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U.S. Donates Military Aid to Senegal

August 20, 2001

DAKAR, Senegal (AP) _ The U.S. government donated military equipment worth nearly $5 million to Senegal Monday to help it prepare to send peacekeepers to the troubled West African nation of Sierra Leone.

Military vehicles, machine-guns, mortars, tents, helmets and other equipment were delivered to the Senegalese army during a ceremony at Thies air base, about 43 miles from the capital, Dakar.

The equipment, worth about $4.8 million, was donated under a U.S. program called Operation Focus Relief. Earlier this month, 650 Senegalese soldiers completed a 10-week training course given by 70 U.S. Army Special Forces troops as part of the program.

The Senegalese troops will soon depart for Sierra Leone, where they will bolster a 12,000-strong U.N. mission that has begun deploying cautiously across the country to secure a fragile peace deal.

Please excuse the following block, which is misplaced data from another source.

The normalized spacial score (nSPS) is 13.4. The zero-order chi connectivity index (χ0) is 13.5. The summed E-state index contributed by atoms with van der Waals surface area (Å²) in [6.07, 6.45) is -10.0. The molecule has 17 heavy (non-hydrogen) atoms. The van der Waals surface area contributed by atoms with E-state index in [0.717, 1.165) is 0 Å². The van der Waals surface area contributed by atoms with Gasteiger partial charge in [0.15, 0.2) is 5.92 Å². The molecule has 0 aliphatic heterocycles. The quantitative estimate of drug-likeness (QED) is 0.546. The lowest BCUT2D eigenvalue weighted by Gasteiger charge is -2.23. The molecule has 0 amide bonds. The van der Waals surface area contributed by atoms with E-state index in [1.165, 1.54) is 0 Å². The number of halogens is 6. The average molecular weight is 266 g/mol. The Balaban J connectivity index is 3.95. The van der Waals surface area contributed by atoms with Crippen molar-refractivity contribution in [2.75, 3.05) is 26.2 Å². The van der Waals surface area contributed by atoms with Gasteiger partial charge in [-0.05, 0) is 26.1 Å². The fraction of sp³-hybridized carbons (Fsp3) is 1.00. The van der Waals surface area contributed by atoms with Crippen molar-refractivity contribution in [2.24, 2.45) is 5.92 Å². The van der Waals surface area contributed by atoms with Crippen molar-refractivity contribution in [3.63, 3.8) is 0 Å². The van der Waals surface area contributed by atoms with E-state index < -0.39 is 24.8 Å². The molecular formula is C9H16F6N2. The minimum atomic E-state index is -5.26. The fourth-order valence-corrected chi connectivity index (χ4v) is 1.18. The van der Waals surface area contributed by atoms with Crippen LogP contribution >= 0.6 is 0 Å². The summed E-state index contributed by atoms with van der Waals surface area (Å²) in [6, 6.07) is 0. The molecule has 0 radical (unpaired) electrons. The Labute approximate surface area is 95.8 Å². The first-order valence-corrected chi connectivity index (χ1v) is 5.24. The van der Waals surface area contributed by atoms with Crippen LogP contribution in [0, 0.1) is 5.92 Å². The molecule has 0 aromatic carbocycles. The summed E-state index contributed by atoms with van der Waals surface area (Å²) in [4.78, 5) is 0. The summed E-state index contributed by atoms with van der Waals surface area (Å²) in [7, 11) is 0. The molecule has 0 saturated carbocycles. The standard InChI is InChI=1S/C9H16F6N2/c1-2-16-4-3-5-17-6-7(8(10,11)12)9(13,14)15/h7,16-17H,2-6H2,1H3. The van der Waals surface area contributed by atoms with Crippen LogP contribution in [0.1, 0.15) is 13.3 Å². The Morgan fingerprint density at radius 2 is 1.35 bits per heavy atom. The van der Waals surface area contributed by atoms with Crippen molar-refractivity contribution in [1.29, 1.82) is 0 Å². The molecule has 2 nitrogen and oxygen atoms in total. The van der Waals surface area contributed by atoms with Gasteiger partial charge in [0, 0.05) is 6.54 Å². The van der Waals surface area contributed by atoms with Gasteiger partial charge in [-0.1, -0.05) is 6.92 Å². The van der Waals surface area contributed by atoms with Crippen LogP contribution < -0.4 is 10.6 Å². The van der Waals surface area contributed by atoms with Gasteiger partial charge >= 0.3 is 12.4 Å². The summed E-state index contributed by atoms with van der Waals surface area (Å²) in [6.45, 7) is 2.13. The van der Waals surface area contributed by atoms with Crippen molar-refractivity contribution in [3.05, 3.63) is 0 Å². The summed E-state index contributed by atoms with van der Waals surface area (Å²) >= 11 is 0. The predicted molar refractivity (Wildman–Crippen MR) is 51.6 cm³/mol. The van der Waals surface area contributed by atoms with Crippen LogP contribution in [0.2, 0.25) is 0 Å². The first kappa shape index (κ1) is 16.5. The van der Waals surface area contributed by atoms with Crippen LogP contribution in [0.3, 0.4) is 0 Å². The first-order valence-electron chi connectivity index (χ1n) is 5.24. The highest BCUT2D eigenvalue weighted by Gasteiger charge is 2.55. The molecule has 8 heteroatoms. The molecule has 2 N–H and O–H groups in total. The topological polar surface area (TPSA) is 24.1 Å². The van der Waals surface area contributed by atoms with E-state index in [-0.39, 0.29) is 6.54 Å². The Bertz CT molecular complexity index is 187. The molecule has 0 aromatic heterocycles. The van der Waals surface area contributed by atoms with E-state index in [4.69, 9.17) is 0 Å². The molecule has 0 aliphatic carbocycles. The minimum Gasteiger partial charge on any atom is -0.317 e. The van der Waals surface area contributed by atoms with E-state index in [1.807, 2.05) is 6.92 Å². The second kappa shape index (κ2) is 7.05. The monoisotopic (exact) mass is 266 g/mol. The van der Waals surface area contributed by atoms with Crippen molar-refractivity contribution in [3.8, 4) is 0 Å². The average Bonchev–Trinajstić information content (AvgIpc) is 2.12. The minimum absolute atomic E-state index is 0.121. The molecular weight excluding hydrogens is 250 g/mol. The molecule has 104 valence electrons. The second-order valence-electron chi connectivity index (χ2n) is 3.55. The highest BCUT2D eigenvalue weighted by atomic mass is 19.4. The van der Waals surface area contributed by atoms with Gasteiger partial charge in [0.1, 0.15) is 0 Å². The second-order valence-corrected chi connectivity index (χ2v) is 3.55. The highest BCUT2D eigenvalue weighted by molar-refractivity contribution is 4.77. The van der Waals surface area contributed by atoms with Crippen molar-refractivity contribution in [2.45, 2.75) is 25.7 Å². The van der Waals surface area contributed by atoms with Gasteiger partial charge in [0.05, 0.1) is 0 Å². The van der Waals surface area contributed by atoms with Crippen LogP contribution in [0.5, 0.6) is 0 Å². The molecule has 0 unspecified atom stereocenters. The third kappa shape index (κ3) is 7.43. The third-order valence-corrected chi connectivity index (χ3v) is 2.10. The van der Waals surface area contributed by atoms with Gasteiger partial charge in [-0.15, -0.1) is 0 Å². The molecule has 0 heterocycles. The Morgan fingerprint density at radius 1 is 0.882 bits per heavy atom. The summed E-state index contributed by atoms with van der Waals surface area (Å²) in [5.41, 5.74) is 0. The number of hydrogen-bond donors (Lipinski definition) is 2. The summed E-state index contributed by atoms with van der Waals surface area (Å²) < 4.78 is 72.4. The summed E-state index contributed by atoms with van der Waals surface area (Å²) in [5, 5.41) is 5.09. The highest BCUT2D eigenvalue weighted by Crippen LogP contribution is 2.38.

Sierra Leone’s rebels have gained a reputation for brutality, killing and maiming tens of thousands of civilians since launching an insurgency a decade ago.

The United States spends about $20 million a year on a separate program that provides peacekeeping instruction and non-lethal equipment to a handful of African nations committed to democracy on the continent.

The goal is to train national battalions that could be quickly melded into a pan-African force to handle humanitarian disasters and prevent violence like the 1994 massacre of a half-million people in Rwanda.

So far, close to 8,000 troops have received at least initial training in eight countries _ Kenya, Senegal, Malawi, Ivory Coast, Uganda, Ghana, Benin and Mali.

Senegal participated in the first multinational exercises held in Dakar in July.

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